Aging in Place Design

Aging In Place Remodeling: The Latest Guide

What does aging in place remodeling involve? Here’s the latest guide to help you get started.

Have you been thinking about aging in place remodeling? Even if retirement is way out on the horizon for you, it’s worth thinking about how you’ll adapt your home for when you get older now. That allows you to stay at home for as long as possible, ensuring that you can enjoy your home rather than moving into an assisted living facility.

Here’s your guide to changing your home so it’s ready for aging in place, and you won’t have anything to worry about as you get older.


This is one of the most important places to look at first, as it offers the most risks for people as they get older. You can make a few key changes though, and be ready to mitigate those risks.

Make your tub or shower accessible: Consider that it may be more difficult for you to get into the tub or shower as you get older, so you’ll need to make it more accessible. This can mean either installing a walk-in bathtub, or a walk-in shower with no lip on the bottom of it.

Add grab rails: These are important around your bathroom, as they’ll help you maneuver around safely. Add them near the toilets and bath and shower entrances. 

Change flooring out for nonslip options: In a wet area, you’ll need flooring that reduces the risk of falls. Change out the bathroom flooring for nonslip options like rubber, or add nonslip mats to make it safer.

Add in water safety controls: The danger of scalding is high in the bathroom, so you’ll want a way to mitigate that. Try using an anti-scalding valve on water heaters and faucets, and they’ll help keep you safe.


Good lighting is essential as you get older, especially if you start experiencing problems with your eyesight. There are several small changes you can make that will make your home safer as you get older when it comes to lighting.

Place guide lights: Guide lights are those that are designed to activate, in case the power goes out. These can be as simple as small lights that are just affixed to the walls and run on batteries. Have them along the bottom of the wall, so you can see where you’re going in a blackout. 

Update your lighting controls: Think about what you’ll need from your lighting controls as you age. They should be at an easy height to reach, especially from a seated position. Adding extra lighting controls in areas such as next to the bed will be useful, too. 


Security will always be a concern in any home, but making updates now will make you feel safer at home as you grow older.

Plan an escape route: You may already have an escape plan in case of fire or another disaster, but think about what you’ll do when you’re older. People over 65 are twice as likely to be killed in a fire, as they won’t be able to escape as easily. Plan out a different escape route, one that’s easily accessible.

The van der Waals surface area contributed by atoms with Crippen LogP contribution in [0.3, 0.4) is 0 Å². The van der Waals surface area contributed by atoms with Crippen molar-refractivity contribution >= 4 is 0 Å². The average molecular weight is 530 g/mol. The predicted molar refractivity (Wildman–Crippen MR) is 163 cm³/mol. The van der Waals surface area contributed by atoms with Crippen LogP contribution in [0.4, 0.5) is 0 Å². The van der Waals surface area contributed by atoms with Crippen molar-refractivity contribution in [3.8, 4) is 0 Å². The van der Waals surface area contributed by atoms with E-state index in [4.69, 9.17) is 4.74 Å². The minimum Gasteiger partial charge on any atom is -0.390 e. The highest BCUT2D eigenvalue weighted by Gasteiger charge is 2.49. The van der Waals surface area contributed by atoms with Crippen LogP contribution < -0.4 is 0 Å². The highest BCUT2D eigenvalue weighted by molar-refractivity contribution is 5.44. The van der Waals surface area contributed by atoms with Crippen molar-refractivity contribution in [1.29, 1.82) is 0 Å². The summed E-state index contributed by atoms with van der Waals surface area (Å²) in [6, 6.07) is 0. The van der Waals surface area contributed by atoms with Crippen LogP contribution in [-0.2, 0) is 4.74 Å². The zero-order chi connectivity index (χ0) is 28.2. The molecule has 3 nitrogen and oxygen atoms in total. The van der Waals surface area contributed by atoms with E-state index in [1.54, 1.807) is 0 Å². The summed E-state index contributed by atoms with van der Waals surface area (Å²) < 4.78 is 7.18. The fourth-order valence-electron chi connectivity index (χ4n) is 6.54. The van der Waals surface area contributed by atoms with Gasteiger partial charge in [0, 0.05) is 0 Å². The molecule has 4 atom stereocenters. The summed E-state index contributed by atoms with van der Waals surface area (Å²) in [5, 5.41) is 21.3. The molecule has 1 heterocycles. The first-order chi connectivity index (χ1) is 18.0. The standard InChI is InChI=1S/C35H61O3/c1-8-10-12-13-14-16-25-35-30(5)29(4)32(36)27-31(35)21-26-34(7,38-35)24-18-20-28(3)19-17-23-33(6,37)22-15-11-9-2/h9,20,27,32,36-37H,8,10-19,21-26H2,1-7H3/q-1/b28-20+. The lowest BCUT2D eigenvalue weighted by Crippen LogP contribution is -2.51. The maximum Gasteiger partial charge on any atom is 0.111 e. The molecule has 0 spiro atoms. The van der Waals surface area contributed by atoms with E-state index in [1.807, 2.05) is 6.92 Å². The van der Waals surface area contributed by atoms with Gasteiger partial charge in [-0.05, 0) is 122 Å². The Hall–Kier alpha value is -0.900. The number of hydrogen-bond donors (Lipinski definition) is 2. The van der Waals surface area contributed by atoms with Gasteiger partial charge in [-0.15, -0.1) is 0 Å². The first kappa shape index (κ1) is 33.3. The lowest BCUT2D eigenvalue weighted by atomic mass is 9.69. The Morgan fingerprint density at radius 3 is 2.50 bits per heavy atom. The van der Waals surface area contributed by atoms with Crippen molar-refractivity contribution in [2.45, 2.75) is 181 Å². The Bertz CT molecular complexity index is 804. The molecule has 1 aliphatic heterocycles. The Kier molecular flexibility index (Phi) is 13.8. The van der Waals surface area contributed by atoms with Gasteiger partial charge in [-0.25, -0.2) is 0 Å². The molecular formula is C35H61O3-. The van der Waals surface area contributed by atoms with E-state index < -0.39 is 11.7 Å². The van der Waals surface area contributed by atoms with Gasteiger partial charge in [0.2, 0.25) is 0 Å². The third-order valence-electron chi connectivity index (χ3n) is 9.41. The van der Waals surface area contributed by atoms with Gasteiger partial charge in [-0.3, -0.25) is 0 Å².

Add in alarm systems: There will be some alarm systems you should have in place already, such as smoke, CO2, and burglar alarms. Take care of these systems and check them regularly, to make sure they’re still working correctly. Ensure that they can be maintained without having to climb ladders or other structures, to stay safe. 

Electrical Safety 

The electrics in your home need to be in top condition. If you update the systems now, they should be able to withstand regular use as time goes on, and reduce the risk of fire or shocks.

Update your home’s capacity: The way we use tech has changed drastically in the last decade. Many homes’ wiring systems, breaker boxes, and main electrical boxes are not equipped to cope. You can update these systems to be in line with modern standards, so they can be ready to take on anything in the future.

Invest in a backup system: In the future, you may need to use electrical devices such as oxygen tanks and so on. You’ll need to have reliable access to power in order to use these. If you’re worried about blackouts, consider having a generator installed. This will kick in if you do have a blackout, keeping everything powered.

Add extra outlets: Overloaded power outlets are the cause of 12% of house fires every year, and it’s something you want to avoid. That’s especially true if you’ll be using more electrical devices as time goes on. Have extra outlets added in your home to avoid using extension cords, if possible. If you do need to use them, avoid overloading them to prevent fires.


Your stairways can become more of a danger as time goes on. You can make some changes though, to ensure that you stay safe.

Add a stairlift if needed: If a stairlift will be useful in the near future, it may be a good idea to have one installed now. Then, you’ll be ready to use it should you need it.

Add nonslip surfaces: All stair surfaces need to be nonslip, to reduce slips and falls. You can change out your flooring if you wish, or you can add stick-on traction pads to the stairs. That’s an inexpensive way of changing the floor and making it safer. 

Update the handrails: If there isn’t already a handrail, add a secure handrail along the entire length of the stairs.

Eliminate stair lips: A stair lip is where the stair top extends over the riser. These are highly likely to cause trips and falls, so they need to be taken out wherever possible. 


This is a very basic guide to updating your home to make it better for aging in place. Making these changes will make it safer and easier to stay home, and will also improve your quality of life now. Start making the changes now so you’re ready for the future.


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